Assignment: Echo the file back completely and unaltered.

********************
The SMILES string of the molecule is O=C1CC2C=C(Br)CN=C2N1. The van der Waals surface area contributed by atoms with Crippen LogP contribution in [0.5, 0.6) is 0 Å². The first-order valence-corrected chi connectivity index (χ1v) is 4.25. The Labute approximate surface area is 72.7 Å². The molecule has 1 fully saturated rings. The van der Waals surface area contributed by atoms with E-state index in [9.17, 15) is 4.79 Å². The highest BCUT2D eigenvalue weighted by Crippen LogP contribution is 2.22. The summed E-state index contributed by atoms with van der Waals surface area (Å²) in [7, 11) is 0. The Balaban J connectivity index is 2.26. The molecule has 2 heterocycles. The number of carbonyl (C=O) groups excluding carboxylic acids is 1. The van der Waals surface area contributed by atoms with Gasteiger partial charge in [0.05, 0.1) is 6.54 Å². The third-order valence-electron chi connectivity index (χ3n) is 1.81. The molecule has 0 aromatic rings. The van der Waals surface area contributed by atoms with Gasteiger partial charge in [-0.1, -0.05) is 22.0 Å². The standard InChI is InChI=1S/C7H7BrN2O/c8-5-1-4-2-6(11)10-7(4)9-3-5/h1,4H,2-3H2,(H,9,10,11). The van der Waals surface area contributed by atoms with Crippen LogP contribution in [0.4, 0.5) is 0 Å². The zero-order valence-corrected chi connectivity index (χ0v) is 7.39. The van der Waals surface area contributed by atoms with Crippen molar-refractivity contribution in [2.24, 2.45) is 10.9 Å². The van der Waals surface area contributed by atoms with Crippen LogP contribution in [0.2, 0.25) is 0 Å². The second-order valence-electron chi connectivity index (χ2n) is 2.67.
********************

The SMILES string of the molecule is O=C1CC2C=C(Br)CN=C2N1. The van der Waals surface area contributed by atoms with Crippen LogP contribution in [0.5, 0.6) is 0 Å². The first-order valence-corrected chi connectivity index (χ1v) is 4.25. The Labute approximate surface area is 72.7 Å². The molecule has 1 fully saturated rings. The van der Waals surface area contributed by atoms with E-state index in [9.17, 15) is 4.79 Å². The highest BCUT2D eigenvalue weighted by Crippen LogP contribution is 2.22. The summed E-state index contributed by atoms with van der Waals surface area (Å²) in [7, 11) is 0. The Balaban J connectivity index is 2.26. The molecule has 2 heterocycles. The number of carbonyl (C=O) groups excluding carboxylic acids is 1. The van der Waals surface area contributed by atoms with Gasteiger partial charge in [0.05, 0.1) is 6.54 Å². The third-order valence-electron chi connectivity index (χ3n) is 1.81. The molecule has 0 aromatic rings. The van der Waals surface area contributed by atoms with Gasteiger partial charge in [-0.1, -0.05) is 22.0 Å². The standard InChI is InChI=1S/C7H7BrN2O/c8-5-1-4-2-6(11)10-7(4)9-3-5/h1,4H,2-3H2,(H,9,10,11). The van der Waals surface area contributed by atoms with Crippen LogP contribution in [0.4, 0.5) is 0 Å². The zero-order valence-corrected chi connectivity index (χ0v) is 7.39. The van der Waals surface area contributed by atoms with Crippen molar-refractivity contribution in [2.24, 2.45) is 10.9 Å². The van der Waals surface area contributed by atoms with Crippen LogP contribution in [0.2, 0.25) is 0 Å². The second-order valence-electron chi connectivity index (χ2n) is 2.67.